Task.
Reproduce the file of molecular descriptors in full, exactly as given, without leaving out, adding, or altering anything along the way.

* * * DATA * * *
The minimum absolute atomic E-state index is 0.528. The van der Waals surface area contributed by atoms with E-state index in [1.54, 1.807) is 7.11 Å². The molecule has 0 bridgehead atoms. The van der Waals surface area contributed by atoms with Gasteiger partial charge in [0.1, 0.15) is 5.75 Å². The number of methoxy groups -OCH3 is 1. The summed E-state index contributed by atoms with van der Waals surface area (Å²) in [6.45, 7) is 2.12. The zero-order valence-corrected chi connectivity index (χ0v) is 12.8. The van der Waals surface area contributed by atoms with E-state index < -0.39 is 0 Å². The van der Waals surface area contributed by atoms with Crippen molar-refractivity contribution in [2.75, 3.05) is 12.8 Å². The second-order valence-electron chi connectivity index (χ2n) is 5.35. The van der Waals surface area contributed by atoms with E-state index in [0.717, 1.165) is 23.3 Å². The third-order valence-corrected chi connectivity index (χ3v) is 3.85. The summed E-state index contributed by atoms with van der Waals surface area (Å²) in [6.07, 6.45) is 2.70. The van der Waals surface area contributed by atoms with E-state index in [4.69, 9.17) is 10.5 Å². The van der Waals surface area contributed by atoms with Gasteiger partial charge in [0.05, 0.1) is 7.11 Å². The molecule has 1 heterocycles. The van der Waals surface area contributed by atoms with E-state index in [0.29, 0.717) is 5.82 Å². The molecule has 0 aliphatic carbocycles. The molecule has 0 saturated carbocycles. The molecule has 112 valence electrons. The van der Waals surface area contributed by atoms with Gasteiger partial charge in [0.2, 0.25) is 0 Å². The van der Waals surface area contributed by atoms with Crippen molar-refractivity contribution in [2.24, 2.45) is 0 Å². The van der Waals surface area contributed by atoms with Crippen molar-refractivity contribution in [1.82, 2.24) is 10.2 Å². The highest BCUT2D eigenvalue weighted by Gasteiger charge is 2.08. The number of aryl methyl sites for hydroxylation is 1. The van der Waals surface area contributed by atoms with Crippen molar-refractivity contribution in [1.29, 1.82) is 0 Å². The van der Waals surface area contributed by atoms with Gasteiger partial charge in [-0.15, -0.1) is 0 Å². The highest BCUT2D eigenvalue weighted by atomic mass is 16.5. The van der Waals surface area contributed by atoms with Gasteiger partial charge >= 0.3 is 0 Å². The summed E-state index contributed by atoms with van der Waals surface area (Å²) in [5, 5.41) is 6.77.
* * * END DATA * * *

The minimum absolute atomic E-state index is 0.528. The van der Waals surface area contributed by atoms with E-state index in [1.54, 1.807) is 7.11 Å². The molecule has 0 bridgehead atoms. The van der Waals surface area contributed by atoms with Gasteiger partial charge in [0.1, 0.15) is 5.75 Å². The number of methoxy groups -OCH3 is 1. The summed E-state index contributed by atoms with van der Waals surface area (Å²) in [6.45, 7) is 2.12. The zero-order valence-corrected chi connectivity index (χ0v) is 12.8. The van der Waals surface area contributed by atoms with E-state index < -0.39 is 0 Å². The van der Waals surface area contributed by atoms with Crippen molar-refractivity contribution in [2.75, 3.05) is 12.8 Å². The second-order valence-electron chi connectivity index (χ2n) is 5.35. The van der Waals surface area contributed by atoms with E-state index in [0.717, 1.165) is 23.3 Å². The third-order valence-corrected chi connectivity index (χ3v) is 3.85. The summed E-state index contributed by atoms with van der Waals surface area (Å²) in [6.07, 6.45) is 2.70. The van der Waals surface area contributed by atoms with E-state index in [4.69, 9.17) is 10.5 Å². The van der Waals surface area contributed by atoms with Gasteiger partial charge in [0.05, 0.1) is 7.11 Å². The molecule has 1 heterocycles. The van der Waals surface area contributed by atoms with E-state index in [0.29, 0.717) is 5.82 Å². The molecule has 0 aliphatic carbocycles. The molecule has 0 saturated carbocycles. The molecule has 112 valence electrons. The van der Waals surface area contributed by atoms with Gasteiger partial charge in [0.2, 0.25) is 0 Å². The van der Waals surface area contributed by atoms with Crippen molar-refractivity contribution in [2.24, 2.45) is 0 Å². The van der Waals surface area contributed by atoms with Crippen molar-refractivity contribution in [1.82, 2.24) is 10.2 Å². The highest BCUT2D eigenvalue weighted by Gasteiger charge is 2.08. The number of aryl methyl sites for hydroxylation is 1. The van der Waals surface area contributed by atoms with Crippen molar-refractivity contribution in [1.29, 1.82) is 0 Å². The van der Waals surface area contributed by atoms with Gasteiger partial charge in [-0.15, -0.1) is 0 Å². The highest BCUT2D eigenvalue weighted by atomic mass is 16.5. The van der Waals surface area contributed by atoms with Gasteiger partial charge >= 0.3 is 0 Å². The summed E-state index contributed by atoms with van der Waals surface area (Å²) in [5, 5.41) is 6.77.